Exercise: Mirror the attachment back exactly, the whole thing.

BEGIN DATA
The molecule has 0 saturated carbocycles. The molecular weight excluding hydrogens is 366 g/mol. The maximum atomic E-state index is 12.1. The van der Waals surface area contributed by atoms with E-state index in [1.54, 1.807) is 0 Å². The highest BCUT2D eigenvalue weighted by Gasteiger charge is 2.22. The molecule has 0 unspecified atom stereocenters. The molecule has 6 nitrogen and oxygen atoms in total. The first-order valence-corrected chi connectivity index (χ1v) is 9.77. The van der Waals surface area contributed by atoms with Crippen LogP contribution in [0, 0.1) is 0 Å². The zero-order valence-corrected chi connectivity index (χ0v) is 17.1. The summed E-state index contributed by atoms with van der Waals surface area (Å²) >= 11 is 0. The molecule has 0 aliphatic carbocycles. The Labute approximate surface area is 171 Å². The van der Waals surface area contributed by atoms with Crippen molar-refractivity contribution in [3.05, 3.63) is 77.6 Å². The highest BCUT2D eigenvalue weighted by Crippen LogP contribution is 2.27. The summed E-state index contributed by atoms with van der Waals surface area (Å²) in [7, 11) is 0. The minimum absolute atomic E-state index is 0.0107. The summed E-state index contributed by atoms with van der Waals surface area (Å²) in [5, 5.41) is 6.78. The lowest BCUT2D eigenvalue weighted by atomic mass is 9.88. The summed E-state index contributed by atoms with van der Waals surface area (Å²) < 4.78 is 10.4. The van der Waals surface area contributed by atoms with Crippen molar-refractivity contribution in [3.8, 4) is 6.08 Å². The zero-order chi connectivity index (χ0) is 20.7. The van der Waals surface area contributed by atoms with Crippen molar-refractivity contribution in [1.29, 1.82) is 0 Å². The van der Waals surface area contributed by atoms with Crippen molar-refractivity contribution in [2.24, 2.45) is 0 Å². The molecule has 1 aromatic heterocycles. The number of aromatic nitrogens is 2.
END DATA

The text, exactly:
The molecule has 0 saturated carbocycles. The molecular weight excluding hydrogens is 366 g/mol. The maximum atomic E-state index is 12.1. The van der Waals surface area contributed by atoms with E-state index in [1.54, 1.807) is 0 Å². The highest BCUT2D eigenvalue weighted by Gasteiger charge is 2.22. The molecule has 0 unspecified atom stereocenters. The molecule has 6 nitrogen and oxygen atoms in total. The first-order valence-corrected chi connectivity index (χ1v) is 9.77. The van der Waals surface area contributed by atoms with Crippen LogP contribution in [0, 0.1) is 0 Å². The zero-order valence-corrected chi connectivity index (χ0v) is 17.1. The summed E-state index contributed by atoms with van der Waals surface area (Å²) >= 11 is 0. The molecule has 0 aliphatic carbocycles. The Labute approximate surface area is 171 Å². The van der Waals surface area contributed by atoms with Crippen molar-refractivity contribution in [3.05, 3.63) is 77.6 Å². The highest BCUT2D eigenvalue weighted by Crippen LogP contribution is 2.27. The summed E-state index contributed by atoms with van der Waals surface area (Å²) in [7, 11) is 0. The minimum absolute atomic E-state index is 0.0107. The summed E-state index contributed by atoms with van der Waals surface area (Å²) in [5, 5.41) is 6.78. The lowest BCUT2D eigenvalue weighted by atomic mass is 9.88. The summed E-state index contributed by atoms with van der Waals surface area (Å²) < 4.78 is 10.4. The van der Waals surface area contributed by atoms with Crippen molar-refractivity contribution in [3.8, 4) is 6.08 Å². The zero-order chi connectivity index (χ0) is 20.7. The van der Waals surface area contributed by atoms with Crippen molar-refractivity contribution in [1.29, 1.82) is 0 Å². The van der Waals surface area contributed by atoms with Crippen molar-refractivity contribution in [2.24, 2.45) is 0 Å². The molecule has 1 aromatic heterocycles. The number of aromatic nitrogens is 2.